One giant touchdown for mankind? The first drone landing took place on the vertiport of Future Mobility Park (FMP) last Wednesday. One of the driving forces behind this landing platform and our in-house drone expert is Robin Provilij. A great opportunity to talk to him about this project and his love for everything that flies.
Robin once dreamed of becoming an airline pilot, but became more interested in the technical aspects of aircraft rather than the occupation of flying them. In 2014, he also had a revelation about the future of drones.
“Much like the human immune system acts to safeguard our health by detecting potential issues, drones in the future could serve as watchful caretakers of our infrastructure by spotting signs of wear and helping to extend the lifespan of our built environment.”
And now it’s all coming together with the vertiport at FMP. “Galileo M4H is a fixed platform on which any drone can land, and it is the first of its kind in the Netherlands. Drones can land pretty much anywhere so it’s not very special now, but in the future, the management of these landings will be.”
Robin’s eyes gently lighten up. “Imagine the skies of the future. One of the most common applications of drones has to do with the inspection of infrastructure. Think about bridges, wind turbines, power lines. In the future, they will also be used for that but in much more efficient, automated ways.”.
He stares into the depths for a moment and the flying drones can be seen in the reflection of his eyes. “Considering BVLOS [beyond visual line of sight] flights, vertiports will be essential facilitators, especially if the platform itself is more than only a space to take-off from and land on. That’s why now we want to focus on two things. Being able to reserve a landing platform and being able to charge drones.”
Vertiports that charge
“Suppose that a drone service provider in Delft is tasked to carry out an inspection in Rotterdam where a small quadcopter is needed” as Robin begins to explain the importance of bookable and charging-enabled vertiports. “Part of your planning should involve making sure there is a spot for your drone to land on close to the destination, so you reserve one for however long it takes to recharge the drone, or for the duration of the mission.”
In his vision of the future, there exists a network of fixed and mobile vertiports. “If we place urban air mobility aside for a moment, most fixed vertipads will mainly be placed on rooftops and not on ground level, whereas mobile vertiports can enable priority inspections as well as those in rural areas.”
Robin with the just landed first drone at the Galileo port M4H
This is why the vertiport at FMP will eventually have charging facilities enabled and be added to a reservation platform. “There is an identical vertiport at RDM, on the other side of the Nieuwe Maas. Together, they form the first operational drone corridor in the Netherlands where we would like to experiment with all sorts of drones, including people carriers.”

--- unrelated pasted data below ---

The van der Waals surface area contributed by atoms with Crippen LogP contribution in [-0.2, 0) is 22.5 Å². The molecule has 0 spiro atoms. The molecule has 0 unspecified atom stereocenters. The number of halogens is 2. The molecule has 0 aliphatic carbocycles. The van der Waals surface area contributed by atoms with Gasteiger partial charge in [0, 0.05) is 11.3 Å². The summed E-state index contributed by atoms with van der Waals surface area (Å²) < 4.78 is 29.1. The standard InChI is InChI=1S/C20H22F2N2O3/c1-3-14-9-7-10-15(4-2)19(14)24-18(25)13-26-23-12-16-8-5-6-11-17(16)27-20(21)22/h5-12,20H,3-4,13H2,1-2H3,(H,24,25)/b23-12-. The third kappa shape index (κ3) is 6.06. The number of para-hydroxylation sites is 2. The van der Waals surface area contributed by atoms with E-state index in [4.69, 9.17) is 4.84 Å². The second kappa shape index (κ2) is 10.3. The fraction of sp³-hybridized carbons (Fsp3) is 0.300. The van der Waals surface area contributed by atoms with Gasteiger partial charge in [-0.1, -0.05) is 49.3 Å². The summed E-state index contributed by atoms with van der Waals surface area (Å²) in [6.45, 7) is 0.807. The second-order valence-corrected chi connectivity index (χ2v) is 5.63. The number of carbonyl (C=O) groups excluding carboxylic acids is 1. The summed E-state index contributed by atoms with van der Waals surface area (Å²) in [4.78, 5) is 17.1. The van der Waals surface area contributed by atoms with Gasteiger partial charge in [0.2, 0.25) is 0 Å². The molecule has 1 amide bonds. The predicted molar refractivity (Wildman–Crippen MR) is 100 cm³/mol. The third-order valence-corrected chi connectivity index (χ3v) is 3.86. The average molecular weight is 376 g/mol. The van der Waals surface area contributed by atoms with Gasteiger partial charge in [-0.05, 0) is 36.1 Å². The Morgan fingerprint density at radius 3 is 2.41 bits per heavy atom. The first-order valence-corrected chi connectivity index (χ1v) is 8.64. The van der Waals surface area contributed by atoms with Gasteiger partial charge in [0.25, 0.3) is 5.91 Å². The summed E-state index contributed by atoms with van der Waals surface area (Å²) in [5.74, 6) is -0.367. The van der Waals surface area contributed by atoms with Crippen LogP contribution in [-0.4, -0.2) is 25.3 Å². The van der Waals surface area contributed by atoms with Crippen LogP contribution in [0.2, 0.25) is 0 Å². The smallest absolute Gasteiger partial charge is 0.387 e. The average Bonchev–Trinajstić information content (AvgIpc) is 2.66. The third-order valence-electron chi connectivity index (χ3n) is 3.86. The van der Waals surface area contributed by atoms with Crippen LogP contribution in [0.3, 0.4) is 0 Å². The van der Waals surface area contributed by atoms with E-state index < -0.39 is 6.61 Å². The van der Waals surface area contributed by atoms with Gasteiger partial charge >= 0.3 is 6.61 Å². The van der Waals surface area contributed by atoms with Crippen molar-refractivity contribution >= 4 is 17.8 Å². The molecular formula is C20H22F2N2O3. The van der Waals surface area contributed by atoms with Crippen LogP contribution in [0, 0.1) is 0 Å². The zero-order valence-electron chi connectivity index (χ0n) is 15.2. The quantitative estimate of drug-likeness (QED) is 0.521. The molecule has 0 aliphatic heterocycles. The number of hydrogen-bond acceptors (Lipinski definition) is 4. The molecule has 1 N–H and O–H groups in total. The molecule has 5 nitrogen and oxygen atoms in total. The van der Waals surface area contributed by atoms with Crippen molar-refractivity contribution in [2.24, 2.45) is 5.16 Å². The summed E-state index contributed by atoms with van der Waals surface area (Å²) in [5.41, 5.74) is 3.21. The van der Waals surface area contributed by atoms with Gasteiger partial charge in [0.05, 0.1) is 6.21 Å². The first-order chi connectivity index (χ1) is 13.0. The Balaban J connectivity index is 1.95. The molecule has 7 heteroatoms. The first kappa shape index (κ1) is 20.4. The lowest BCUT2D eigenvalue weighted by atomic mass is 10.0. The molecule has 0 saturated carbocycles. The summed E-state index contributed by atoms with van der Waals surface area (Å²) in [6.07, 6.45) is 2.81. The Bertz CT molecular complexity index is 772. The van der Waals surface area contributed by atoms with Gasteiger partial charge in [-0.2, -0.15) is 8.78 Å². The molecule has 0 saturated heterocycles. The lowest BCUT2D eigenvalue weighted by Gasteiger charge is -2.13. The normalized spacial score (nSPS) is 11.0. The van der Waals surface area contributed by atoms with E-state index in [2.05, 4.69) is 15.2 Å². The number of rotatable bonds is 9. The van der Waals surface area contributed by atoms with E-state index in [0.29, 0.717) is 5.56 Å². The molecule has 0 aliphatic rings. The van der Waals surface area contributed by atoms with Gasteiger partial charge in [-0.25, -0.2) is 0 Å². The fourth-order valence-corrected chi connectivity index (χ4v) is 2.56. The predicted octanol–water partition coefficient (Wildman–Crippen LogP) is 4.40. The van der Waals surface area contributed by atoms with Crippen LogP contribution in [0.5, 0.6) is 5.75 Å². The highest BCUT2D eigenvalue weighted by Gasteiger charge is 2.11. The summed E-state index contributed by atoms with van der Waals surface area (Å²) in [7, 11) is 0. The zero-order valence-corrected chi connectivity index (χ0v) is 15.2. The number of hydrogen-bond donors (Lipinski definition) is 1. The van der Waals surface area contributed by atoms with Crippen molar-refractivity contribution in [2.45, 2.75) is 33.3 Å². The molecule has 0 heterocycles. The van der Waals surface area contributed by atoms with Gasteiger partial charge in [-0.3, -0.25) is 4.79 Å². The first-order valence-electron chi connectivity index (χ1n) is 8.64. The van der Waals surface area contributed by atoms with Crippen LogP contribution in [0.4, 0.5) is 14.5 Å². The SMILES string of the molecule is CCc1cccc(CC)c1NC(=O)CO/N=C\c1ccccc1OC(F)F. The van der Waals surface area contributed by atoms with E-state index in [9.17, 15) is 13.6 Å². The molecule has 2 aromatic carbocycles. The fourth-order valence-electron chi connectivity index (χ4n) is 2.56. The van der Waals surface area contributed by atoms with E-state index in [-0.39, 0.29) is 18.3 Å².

Not so fast. “Flying and landing are two different things. To fly in controlled airspace like here, around an airport, your drone should be registered, you must be certified, submit a flight plan, perform a risk assessment, maintain live-communication with ATC. The current barriers, certainly for BVLOS flights, are very high.” he continues. And although there is still a lot of work for the regulations around autonomous cars Robin sees a lot of differences. “You could argue that it’s a bit odd though. The technology level for drones is high, they fly in open skies with barely any obstacles, and most will be small, lightweight, and unmanned. Yet, the regulations for teleoperation remains strict. On the other hand, autonomous cars that carry people drive through dense, unpredictable traffic, weigh several tons, and drivers are allowed to let the vehicle control itself. Seems over-cautious to me, but this is a problem that the U-space vision aims to solve.”
The technology of vertiports is advancing. “There are drone-in-a-box solutions that can close in bad weather and recharge drones. The downside is that many of these solution providers have their proprietary drone that comes with it. I believe more in a universal solution and that we should start thinking about the standardization of charging methods.”
What about noise? “This and public acceptance is definitely a topic we want to research at FMP, using the Galileo corridor. Cars are quite noisy too though, electric or not. Picture standing next to a highway and compare that noise level to drones flying along a corridor 100-meters above you. I’m almost sure that cars would be louder.”
More things to come at FMP. “Maybe in the future we can expand the park and host drone races and other robotics challenges to inspire people and to show what is already possible. Seeing innovation come to life in this way is definitely a dream of mine.”